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Is There a Connection Between the New Unemployables and the New Retirement?

December 8th, 2010 by admin in Books, Careers, management

Recently Cali Yost, CEO of the consulting firm Flex + Strategy Group who blogs about work/life fit at  wrote about her experience in a New York City cab on the way to an appointment in this post.  She then posed the question, “What can we do right now to help people over 55 years old find and keep jobs?” 

She quoted statistics  about the differences between the way older and younger workers go about job hunting from a new research study called The New Unemployables.

The study points to differences in the way the young and old differ in how they look for work. Younger workers are more likely to have taken a course, use new media and relocate. Still this doesn’t get at the nub of the problem.

I called Peter Cappelli the George W. Taylor Professor of Management at the University of Pennsylvania. With Bill Novelli, who formerly ran AARP he’s written a book called Managing the Older Worker: How to Prepare for the New Organizational Order (Harvard Business School Press 2010.)  They say organizations have a lot to gain by employing older workers. Yet, with few exceptions, companies resist the idea. Just this week  Knowledge at Wharton the school’s online business journal weighed in on a few explanations in  The New Face of Retirement.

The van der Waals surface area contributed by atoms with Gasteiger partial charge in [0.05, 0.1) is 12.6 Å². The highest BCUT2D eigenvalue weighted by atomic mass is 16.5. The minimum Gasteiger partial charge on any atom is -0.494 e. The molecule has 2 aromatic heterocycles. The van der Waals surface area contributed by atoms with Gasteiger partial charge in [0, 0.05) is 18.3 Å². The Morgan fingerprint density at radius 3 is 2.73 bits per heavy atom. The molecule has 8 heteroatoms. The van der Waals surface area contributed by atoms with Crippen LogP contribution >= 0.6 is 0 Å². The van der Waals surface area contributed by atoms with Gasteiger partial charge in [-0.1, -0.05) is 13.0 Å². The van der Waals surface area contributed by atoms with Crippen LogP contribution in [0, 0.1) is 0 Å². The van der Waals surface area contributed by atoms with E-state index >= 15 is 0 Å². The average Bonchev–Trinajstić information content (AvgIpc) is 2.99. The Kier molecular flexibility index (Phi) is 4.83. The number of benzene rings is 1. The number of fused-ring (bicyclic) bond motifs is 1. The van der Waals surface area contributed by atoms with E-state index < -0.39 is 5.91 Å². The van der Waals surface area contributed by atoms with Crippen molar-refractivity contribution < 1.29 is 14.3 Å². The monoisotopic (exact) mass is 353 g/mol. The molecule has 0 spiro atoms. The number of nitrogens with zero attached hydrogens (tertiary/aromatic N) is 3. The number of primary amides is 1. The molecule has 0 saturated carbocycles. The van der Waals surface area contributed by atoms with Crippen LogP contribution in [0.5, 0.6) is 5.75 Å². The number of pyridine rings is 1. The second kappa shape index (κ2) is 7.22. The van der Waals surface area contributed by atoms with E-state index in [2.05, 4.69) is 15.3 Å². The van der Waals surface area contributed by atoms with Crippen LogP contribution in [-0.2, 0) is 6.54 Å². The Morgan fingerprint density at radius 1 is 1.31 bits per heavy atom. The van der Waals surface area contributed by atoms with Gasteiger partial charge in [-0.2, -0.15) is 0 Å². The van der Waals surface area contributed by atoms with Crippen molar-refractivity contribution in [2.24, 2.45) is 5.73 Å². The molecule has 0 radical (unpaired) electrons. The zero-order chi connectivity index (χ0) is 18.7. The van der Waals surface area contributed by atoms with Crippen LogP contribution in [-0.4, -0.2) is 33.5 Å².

One of the reasons may be what  Ted C. Fishman   calls “age arbitrage” in his new book Shock of Gray, was reviewed in  The New York Times

“Age arbitrage is now an essential strategy for businesses trying to compete in the global economy,” Fishman writes. “If the companies that engineer the magic combination of younger workers and low wages win, management will continue to look for ways to jettison older, higher-wage workers.”

“As shown by the recent rise in boomerangers — Americans who move back in with their parents — age arbitrage affects workers both young and old. If youth unemployment cannot be lowered, it could rob the United States of the benefits of having a relatively young labor force, Fishman argues.”

So, if corporations persist in ignoring older workers does it mean that we are compromising two generations at once?

And, if so, what can we do about it?

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